Embark on a quest to eliminate the evils that plague an unfortunate village in this addictive RPG game that involves battles, upgrades, and item combining, resulting in an RPG that seems too good to simply be a flash game.
RPG games can either go one of two ways for me: either they emanate quality from the outset and end up delivering an engaging and impossibly addictive experience, or they simply fail to do so by being an entirely drab and mediocre-or-worse adventure with no substance and no soul. I am unlucky (or stupid) enough to often be faced with the latter of these two scenarios, which leaves me sitting in the diner of disappointment ordering the waffles of regret drizzled with an ample coating of bitter dejection, the sheer dissatisfaction painted on my face like a mediocre portrait of sorrow and also sheer confusion as to why I even ordered the regret waffles at a diner that, due to its name in the metaphor, was always going to be a letdown anyway. One game that has conversely allowed me to swim in the warm, well-maintained swimming pool of gaming satisfaction (and also use another ridiculous metaphor) is Arcuz: Behind the Dark, an anomaly of the often generic RPG genre from Funnaut that feels like all that it is missing is an original SNES controller. Read on, my friends, and grab a towel of high expectation to dry off from the waters of contentment.
Like Zelda, Only Freer
I usually hate comparing games to other iconic games to which they bear striking similarity, but Arcuz truly is a hugely entertaining homage to the Zelda saga. The game involves assuming control of your character (you can name him whatever you want) and investigating some evil happenings that are occurring in and around a village. Though there isn’t much to be said about the storyline, the game absolutely shines in the gameplay department, offering you the chance to battle a variety of enemies with an arsenal of different weapons and an impressive number of upgrades; all of this is also based on a wonderfully stylish interface with some distinguishing graphics and an inventory system that is often reserved for games that you actually pay for. Not bad for absolutely free, huh?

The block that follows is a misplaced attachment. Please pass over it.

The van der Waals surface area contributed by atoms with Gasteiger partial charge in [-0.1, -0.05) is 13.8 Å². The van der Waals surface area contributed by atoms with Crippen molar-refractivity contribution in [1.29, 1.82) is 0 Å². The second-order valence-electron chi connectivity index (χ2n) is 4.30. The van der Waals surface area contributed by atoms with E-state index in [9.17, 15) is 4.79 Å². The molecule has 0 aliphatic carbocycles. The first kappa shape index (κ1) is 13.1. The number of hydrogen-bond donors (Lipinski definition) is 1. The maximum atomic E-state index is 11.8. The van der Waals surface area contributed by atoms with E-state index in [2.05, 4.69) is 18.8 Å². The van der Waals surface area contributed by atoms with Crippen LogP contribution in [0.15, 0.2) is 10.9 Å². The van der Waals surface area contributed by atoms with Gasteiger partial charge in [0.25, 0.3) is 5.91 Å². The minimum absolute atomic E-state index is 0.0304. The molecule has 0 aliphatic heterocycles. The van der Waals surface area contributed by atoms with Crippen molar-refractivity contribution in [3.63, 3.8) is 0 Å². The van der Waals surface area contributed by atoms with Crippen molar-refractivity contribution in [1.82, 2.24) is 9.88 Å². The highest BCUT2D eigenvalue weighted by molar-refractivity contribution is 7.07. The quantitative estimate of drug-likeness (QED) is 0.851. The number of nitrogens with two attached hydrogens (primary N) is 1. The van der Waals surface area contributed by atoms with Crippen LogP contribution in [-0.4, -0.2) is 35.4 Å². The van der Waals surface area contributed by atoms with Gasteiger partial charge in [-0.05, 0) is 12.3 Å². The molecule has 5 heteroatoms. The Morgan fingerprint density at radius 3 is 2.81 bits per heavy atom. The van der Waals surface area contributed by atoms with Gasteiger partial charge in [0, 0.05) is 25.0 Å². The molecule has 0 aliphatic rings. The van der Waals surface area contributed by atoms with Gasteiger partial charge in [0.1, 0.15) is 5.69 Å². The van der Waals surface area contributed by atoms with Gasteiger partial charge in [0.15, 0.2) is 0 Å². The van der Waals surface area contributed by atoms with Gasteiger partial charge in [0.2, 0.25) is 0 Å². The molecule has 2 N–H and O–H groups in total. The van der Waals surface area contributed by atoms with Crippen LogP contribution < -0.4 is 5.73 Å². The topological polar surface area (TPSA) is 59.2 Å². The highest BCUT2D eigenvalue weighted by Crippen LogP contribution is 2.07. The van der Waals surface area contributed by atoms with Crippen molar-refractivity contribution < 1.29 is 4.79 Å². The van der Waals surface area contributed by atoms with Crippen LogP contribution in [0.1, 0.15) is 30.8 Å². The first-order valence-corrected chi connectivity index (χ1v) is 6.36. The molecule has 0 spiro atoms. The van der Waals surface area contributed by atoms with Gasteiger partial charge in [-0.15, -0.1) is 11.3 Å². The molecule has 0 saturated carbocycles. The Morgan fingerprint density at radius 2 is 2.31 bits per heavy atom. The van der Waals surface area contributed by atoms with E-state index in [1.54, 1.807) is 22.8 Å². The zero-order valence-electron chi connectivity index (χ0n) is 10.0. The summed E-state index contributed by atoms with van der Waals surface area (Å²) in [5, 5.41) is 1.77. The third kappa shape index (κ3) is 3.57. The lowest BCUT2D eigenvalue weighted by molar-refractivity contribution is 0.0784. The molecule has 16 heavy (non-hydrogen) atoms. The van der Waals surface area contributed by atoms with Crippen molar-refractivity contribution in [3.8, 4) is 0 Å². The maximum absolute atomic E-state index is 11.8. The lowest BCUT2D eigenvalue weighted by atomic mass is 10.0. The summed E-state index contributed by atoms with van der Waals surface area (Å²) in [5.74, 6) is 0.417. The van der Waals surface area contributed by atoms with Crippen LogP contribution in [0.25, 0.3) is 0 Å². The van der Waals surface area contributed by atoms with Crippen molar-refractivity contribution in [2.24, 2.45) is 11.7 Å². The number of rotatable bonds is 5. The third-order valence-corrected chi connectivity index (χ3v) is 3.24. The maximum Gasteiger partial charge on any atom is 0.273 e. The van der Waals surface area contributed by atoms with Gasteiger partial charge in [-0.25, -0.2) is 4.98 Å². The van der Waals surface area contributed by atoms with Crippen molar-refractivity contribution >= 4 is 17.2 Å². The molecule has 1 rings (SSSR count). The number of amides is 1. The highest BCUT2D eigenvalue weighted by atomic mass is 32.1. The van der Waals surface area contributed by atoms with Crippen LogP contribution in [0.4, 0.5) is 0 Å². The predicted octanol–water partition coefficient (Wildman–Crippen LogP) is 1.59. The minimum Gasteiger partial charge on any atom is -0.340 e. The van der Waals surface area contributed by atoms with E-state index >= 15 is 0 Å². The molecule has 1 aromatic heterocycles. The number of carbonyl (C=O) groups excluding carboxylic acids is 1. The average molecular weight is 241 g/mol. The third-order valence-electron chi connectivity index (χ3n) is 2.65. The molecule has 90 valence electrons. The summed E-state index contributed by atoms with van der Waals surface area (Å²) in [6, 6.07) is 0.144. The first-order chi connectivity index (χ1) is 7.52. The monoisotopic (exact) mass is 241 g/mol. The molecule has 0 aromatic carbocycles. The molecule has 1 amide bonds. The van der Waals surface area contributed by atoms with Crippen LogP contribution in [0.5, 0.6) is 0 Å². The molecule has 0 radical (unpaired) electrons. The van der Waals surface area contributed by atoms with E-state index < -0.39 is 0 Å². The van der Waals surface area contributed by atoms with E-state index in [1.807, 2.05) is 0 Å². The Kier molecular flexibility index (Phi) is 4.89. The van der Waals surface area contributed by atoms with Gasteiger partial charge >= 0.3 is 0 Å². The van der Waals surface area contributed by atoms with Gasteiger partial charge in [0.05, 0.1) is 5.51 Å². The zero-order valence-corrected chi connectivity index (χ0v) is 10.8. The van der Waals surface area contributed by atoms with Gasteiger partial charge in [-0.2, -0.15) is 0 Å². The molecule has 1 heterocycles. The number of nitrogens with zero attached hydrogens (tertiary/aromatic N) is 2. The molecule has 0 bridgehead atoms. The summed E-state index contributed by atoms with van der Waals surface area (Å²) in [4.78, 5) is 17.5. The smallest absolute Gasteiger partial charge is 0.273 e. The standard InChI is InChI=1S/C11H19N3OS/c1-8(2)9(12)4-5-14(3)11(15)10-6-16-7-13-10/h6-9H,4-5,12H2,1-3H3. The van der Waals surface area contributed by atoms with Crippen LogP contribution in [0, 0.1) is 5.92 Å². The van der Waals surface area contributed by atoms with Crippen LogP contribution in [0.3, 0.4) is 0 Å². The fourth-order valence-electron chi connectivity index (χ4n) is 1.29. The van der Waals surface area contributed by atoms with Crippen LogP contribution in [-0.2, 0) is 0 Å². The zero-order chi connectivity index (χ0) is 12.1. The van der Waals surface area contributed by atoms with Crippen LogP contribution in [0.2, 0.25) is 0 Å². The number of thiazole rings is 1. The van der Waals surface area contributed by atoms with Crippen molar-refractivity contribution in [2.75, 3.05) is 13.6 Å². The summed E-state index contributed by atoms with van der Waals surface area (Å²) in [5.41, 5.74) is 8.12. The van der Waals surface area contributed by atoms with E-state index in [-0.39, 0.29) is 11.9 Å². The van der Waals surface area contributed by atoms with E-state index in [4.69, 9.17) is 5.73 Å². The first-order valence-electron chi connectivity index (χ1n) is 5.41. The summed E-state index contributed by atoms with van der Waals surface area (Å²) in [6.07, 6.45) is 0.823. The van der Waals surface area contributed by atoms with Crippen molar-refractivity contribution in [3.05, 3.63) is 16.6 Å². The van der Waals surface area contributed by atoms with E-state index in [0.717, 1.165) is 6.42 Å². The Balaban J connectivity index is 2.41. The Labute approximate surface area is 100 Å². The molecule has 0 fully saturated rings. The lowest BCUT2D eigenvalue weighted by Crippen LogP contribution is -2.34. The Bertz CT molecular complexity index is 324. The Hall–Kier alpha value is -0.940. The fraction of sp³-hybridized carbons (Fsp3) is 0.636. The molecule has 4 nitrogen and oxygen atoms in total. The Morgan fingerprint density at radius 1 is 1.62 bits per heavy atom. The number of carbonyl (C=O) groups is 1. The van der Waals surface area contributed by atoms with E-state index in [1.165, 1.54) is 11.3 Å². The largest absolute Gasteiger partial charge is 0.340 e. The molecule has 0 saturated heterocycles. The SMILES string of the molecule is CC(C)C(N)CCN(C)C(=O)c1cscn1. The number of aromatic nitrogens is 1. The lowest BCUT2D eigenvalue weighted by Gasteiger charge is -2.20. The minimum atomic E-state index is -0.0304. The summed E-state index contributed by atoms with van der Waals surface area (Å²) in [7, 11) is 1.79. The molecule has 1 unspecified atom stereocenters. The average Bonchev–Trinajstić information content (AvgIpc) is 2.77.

Personal Development (Upgrades)
Your character’s development is based on an experience system whereby you level up in true RPG style, gaining experience along the way during battles which converts to attribute points when you level up; these can be used to increase your strength and other characteristics, making you a better warrior and therefore a more suitable candidate for vanquishing evil from these lands. Skill points can also be used to increase the damage and effectiveness of your weapons and eventually allowing you to learn special attacks such as ‘hurricane’ or ‘energy wave’, all of which have their own power and effectiveness against the enemy. I find it difficult to convey just how addictive it can be trying to max out all of your weapons proficiency points and your special attacks; it makes you feel like there simply isn’t enough time in the day with which to fill said time up with more Arcuz gameplay.
Another feature that stands out in Arcuz is its inventory system, which when it comes down to it is a simple click-and-drag affair that allows you to equip items for use with hotkeys (1,2 and 3 for potions, and I/L for special skills). The system also allows you to combine objects in order to add special properties to them, such as giving powerful properties to your weapons by adding certain stones that you find in your quest. As well as being extremely functional and easy to use, the menu system, as well as the rest of the game, is quaint and an almost Gameboy-like in appearance, with fairly simple but exceedingly stylish graphics and a general aesthetic that cries out old-school RPG.
Underestimation is Your Error
It would be a mistake to underestimate Arcuz’s ability to entertain you. Its graphics are extremely charming and the gameplay addictive. Supported by a menu and inventory system that is feels fairly advanced for a flash game, Arcuz: Behind the Dark is a game to eat up your spare time like procrastination during exam periods.